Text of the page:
#5 of 19 OFFLINE   Ray Chuang

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Posted June 17 2004 - 03:40 AM



In your case, that would be a plus, given you're using all-Sony equipment.

I still have my concerns about the general availability of Memory Stick Pro flash memory cards, since not that many digital cameras use this type of flash memory. The vast majority of digital cameras either use CompactFlash or Secure Digital (SD) format for flash memory cards, and both CF and SD cards are available at most stores. Mind you, a good old Froogle search can get you several good sources for Memory Stick Pro cards online. Posted Image
Raymond in Sacramento, CA USA

#6 of 19 OFFLINE   Jay Taylor

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Posted June 17 2004 - 04:18 AM



Yes, it uses Sony's Memory Stick Pro as well as Sony's Memory Stick. You should have no problem finding either of these cards.

I have a Sony video camera that uses the Memory Sticks, a Canon camera that uses Compact Flash cards and a Nikon that uses SD cards.

Even if they all used the same type of card I wouldn't disable any of the cameras by taking the memory card out to use in another camera, although it would be nice to have them as backup cards at times.

I learned a long time ago to get a universal USB 2.0 card reader for the computer so you can read about 8 different types of cards. No problem!

Here's a link to a universal card reader that's similar to the one I have:

Universal USB 2.0 Card Reader/Writer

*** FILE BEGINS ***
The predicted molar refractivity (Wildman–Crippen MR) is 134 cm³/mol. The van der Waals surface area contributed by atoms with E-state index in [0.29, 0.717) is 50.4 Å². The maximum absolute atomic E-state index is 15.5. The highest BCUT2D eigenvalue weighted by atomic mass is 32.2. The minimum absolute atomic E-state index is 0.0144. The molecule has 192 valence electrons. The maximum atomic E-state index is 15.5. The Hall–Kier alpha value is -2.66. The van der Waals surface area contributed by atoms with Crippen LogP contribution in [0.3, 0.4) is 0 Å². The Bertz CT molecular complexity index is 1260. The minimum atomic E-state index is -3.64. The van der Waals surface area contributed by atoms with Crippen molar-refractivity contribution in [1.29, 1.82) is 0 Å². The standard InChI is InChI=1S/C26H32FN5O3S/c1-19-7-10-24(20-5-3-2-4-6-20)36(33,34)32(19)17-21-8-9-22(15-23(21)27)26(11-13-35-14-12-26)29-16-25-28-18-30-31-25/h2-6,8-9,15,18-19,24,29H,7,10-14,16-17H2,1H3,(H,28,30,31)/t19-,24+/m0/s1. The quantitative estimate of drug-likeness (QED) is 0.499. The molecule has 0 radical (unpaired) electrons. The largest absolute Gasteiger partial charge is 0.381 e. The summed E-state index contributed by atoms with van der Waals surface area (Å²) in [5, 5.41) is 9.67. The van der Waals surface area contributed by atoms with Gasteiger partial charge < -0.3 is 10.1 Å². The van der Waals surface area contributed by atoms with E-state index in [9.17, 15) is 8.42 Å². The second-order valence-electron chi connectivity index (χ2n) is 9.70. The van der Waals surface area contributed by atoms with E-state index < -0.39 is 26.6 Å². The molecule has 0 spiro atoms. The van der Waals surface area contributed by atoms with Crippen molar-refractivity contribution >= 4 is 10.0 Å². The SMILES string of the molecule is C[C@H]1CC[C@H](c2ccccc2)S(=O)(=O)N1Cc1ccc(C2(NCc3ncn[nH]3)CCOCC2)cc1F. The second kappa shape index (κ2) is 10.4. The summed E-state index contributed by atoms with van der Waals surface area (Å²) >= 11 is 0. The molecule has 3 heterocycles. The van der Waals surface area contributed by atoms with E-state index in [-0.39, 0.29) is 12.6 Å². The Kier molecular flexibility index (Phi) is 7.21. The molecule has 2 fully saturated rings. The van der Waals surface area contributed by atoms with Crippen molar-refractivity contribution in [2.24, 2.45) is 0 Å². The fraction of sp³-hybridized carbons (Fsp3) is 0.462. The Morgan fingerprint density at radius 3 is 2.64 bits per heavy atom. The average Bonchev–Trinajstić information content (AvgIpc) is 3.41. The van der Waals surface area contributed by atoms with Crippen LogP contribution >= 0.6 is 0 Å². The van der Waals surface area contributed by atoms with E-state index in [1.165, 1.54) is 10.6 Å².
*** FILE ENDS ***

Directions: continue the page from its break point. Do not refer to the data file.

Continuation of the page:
"Any sufficiently advanced technology is indistinguishable from magic." - Arthur C. Clarke

#7 of 19 OFFLINE   Michael St. Clair

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Posted June 17 2004 - 04:58 AM

My beef with Memory stick is that it costs double the price of CF in large sizes. Of course, I have the same beef with SD. That said, if there was a camera I really wanted, I wouldn't let media stand in the way.

#8 of 19 OFFLINE   Saul R

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Posted June 17 2004 - 08:45 AM

I recently purchased the W1's innards twin; the P100 (for admittedly petty reasons -- a couple of additional scene modes). So far I’ve been very satisfied with its performance. Particularly, I’ve been really happy with it ability to take pictures on a whim and without delay. Even, its movie capabilities are adequate. The only negative has been some “softness” at slow shutter speeds due to what I believe is an overly aggressive noise suppression.. However, even though I still find shooting with my manual-focus 35mm camera more fulfilling, it has made my introduction to digital rather easy. Enjoy!

#9 of 19 OFFLINE   Ray Chuang

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Posted June 17 2004 - 06:11 PM

Michael St. Clair, you wrote:



One thing I'm really bothered about is why did Olympus go their own way with newer-style flash memory cards by using the xD format (which is primarily used by Olympus and Fuji digital still cameras) compared with the far more common Secure Digital (SD) format.